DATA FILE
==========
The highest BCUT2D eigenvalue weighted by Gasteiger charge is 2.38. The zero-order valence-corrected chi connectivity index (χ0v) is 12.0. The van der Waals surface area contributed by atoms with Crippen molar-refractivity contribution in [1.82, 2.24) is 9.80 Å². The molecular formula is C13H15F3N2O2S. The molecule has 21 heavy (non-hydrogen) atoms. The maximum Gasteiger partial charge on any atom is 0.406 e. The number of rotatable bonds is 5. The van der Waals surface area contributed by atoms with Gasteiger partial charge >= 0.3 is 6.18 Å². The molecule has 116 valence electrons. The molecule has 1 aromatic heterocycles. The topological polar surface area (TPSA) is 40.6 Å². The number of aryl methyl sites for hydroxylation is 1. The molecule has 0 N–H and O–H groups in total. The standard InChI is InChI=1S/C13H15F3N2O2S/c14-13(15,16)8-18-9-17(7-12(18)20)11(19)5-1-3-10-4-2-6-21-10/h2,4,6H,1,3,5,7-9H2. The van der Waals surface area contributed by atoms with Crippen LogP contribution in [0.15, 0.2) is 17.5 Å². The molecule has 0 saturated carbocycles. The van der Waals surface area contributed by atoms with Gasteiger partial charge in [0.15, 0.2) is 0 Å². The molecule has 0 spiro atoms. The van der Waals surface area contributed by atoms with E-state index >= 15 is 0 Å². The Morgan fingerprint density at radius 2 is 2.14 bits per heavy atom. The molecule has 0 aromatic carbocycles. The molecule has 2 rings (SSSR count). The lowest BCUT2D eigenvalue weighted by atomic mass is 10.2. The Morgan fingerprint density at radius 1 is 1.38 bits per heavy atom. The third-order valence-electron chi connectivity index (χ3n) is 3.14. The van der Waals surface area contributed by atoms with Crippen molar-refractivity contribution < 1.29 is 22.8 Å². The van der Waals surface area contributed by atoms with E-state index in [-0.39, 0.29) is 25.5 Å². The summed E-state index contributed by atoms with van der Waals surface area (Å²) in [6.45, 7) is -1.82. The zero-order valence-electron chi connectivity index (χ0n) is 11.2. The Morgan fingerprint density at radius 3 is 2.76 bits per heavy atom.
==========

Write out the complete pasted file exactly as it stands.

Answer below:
The highest BCUT2D eigenvalue weighted by Gasteiger charge is 2.38. The zero-order valence-corrected chi connectivity index (χ0v) is 12.0. The van der Waals surface area contributed by atoms with Crippen molar-refractivity contribution in [1.82, 2.24) is 9.80 Å². The molecular formula is C13H15F3N2O2S. The molecule has 21 heavy (non-hydrogen) atoms. The maximum Gasteiger partial charge on any atom is 0.406 e. The number of rotatable bonds is 5. The van der Waals surface area contributed by atoms with Gasteiger partial charge >= 0.3 is 6.18 Å². The molecule has 116 valence electrons. The molecule has 1 aromatic heterocycles. The topological polar surface area (TPSA) is 40.6 Å². The number of aryl methyl sites for hydroxylation is 1. The molecule has 0 N–H and O–H groups in total. The standard InChI is InChI=1S/C13H15F3N2O2S/c14-13(15,16)8-18-9-17(7-12(18)20)11(19)5-1-3-10-4-2-6-21-10/h2,4,6H,1,3,5,7-9H2. The van der Waals surface area contributed by atoms with Crippen LogP contribution in [0.15, 0.2) is 17.5 Å². The molecule has 0 saturated carbocycles. The van der Waals surface area contributed by atoms with Gasteiger partial charge in [0.15, 0.2) is 0 Å². The molecule has 0 spiro atoms. The van der Waals surface area contributed by atoms with E-state index >= 15 is 0 Å². The Morgan fingerprint density at radius 2 is 2.14 bits per heavy atom. The molecule has 0 aromatic carbocycles. The molecule has 2 rings (SSSR count). The lowest BCUT2D eigenvalue weighted by atomic mass is 10.2. The Morgan fingerprint density at radius 1 is 1.38 bits per heavy atom. The third-order valence-electron chi connectivity index (χ3n) is 3.14. The van der Waals surface area contributed by atoms with Crippen molar-refractivity contribution < 1.29 is 22.8 Å². The van der Waals surface area contributed by atoms with E-state index in [-0.39, 0.29) is 25.5 Å². The summed E-state index contributed by atoms with van der Waals surface area (Å²) in [6.45, 7) is -1.82. The zero-order valence-electron chi connectivity index (χ0n) is 11.2. The Morgan fingerprint density at radius 3 is 2.76 bits per heavy atom.